Some remaining thoughts from readers on the lovable crank, Henry David Thoreau. Here’s Dr. Mark Yakich, an English professor at Loyola University:
In reply to the ongoing discussion about Thoreau and his contradictions, I’d like to highlight his Journal. When most of us think of Thoreau, we think of Walden and Civil Disobedience and perhaps an essay such as “Walking.” What all those texts have in common, in fact, is his journal—the two million words he wrote over 20-some years and mined continually as he wrote his more formal essays and lectures. There are numerous abridged versions of the journal, which has never been published in its entirety, the latest and, I believe, the best was published by New York Review Books and edited by Damion Searls.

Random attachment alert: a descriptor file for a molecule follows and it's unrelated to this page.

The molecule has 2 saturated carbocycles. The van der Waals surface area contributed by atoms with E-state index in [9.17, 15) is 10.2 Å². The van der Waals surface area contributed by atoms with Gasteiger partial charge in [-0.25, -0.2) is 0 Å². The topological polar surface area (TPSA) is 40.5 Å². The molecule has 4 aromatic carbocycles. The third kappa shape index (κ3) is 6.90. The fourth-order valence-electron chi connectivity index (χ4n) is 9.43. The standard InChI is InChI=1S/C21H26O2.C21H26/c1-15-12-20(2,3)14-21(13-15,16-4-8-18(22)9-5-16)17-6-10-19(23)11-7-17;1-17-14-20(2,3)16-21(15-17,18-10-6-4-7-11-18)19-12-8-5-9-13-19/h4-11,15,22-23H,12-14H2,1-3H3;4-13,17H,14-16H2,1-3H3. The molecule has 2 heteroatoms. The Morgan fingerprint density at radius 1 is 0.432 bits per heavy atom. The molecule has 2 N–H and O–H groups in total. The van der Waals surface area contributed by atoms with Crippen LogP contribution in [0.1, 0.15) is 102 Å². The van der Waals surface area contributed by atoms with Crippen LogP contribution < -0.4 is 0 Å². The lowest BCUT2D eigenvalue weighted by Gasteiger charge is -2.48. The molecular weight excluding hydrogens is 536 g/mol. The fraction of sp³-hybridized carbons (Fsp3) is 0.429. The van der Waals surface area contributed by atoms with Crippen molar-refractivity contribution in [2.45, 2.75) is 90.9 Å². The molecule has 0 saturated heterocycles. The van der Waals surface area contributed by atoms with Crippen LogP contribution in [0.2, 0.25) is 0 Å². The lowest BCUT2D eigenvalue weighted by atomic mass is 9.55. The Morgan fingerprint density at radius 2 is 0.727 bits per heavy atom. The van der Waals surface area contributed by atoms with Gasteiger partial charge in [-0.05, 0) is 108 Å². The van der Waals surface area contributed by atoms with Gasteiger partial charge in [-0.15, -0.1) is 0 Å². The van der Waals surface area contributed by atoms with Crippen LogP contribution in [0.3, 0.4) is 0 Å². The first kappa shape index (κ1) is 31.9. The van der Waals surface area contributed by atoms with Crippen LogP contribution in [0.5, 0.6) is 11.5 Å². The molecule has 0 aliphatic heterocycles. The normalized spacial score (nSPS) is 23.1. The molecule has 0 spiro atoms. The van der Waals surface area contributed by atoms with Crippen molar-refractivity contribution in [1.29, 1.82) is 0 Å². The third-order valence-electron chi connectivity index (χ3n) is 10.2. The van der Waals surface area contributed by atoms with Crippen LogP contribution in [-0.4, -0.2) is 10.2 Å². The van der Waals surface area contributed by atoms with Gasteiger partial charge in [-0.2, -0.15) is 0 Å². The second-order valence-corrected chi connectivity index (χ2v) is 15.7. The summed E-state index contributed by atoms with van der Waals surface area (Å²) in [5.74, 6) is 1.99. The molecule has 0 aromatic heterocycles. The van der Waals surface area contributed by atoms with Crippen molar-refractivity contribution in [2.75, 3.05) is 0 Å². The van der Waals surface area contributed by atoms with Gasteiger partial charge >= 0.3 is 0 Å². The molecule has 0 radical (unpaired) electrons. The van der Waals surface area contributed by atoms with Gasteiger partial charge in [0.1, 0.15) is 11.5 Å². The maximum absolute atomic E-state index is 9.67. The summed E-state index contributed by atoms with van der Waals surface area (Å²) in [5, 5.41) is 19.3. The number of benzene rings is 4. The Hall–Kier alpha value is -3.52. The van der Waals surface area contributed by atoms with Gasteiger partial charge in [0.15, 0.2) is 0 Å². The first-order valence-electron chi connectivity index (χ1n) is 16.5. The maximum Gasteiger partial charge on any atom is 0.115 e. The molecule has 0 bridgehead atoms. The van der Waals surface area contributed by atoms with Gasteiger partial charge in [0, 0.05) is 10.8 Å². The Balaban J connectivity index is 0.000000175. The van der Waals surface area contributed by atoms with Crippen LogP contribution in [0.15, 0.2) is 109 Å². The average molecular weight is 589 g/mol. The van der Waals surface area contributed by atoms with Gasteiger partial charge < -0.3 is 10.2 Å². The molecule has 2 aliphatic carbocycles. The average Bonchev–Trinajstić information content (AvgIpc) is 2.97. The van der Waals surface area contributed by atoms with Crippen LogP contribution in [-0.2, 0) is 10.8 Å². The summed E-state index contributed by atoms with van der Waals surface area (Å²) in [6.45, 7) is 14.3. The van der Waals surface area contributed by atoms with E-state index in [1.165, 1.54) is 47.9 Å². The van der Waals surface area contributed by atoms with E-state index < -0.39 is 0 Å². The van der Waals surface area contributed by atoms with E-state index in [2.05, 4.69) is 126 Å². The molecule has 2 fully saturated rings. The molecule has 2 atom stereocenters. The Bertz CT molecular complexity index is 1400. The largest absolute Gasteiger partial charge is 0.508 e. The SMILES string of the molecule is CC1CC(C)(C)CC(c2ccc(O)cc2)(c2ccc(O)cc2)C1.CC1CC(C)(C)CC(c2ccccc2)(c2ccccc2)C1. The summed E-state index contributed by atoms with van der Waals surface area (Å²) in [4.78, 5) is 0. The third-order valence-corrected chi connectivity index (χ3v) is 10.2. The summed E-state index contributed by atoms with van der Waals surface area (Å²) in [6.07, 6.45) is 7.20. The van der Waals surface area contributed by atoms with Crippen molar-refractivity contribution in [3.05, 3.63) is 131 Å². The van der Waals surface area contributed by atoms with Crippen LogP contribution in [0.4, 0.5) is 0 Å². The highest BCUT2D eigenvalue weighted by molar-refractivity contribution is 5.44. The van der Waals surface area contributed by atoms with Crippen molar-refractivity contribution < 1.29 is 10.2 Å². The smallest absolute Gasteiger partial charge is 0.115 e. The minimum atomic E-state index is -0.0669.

As to Thoreau’s contradictions, which other readers have rightly noted are often our own internal contradictions, I can offer two examples nearly at random, thumbing through my underlined copy of the Journal. On the one hand, we have this (from p. 257, April 13, 1854):
On the evening of the 5th the body of a man was found in the river between Fair Haven Pond and Lee’s, much wasted. How these events disturb our associations and tarnish the landscape! It is a serious injury done to a stream.
And then this (from p. 418, December 3, 1856):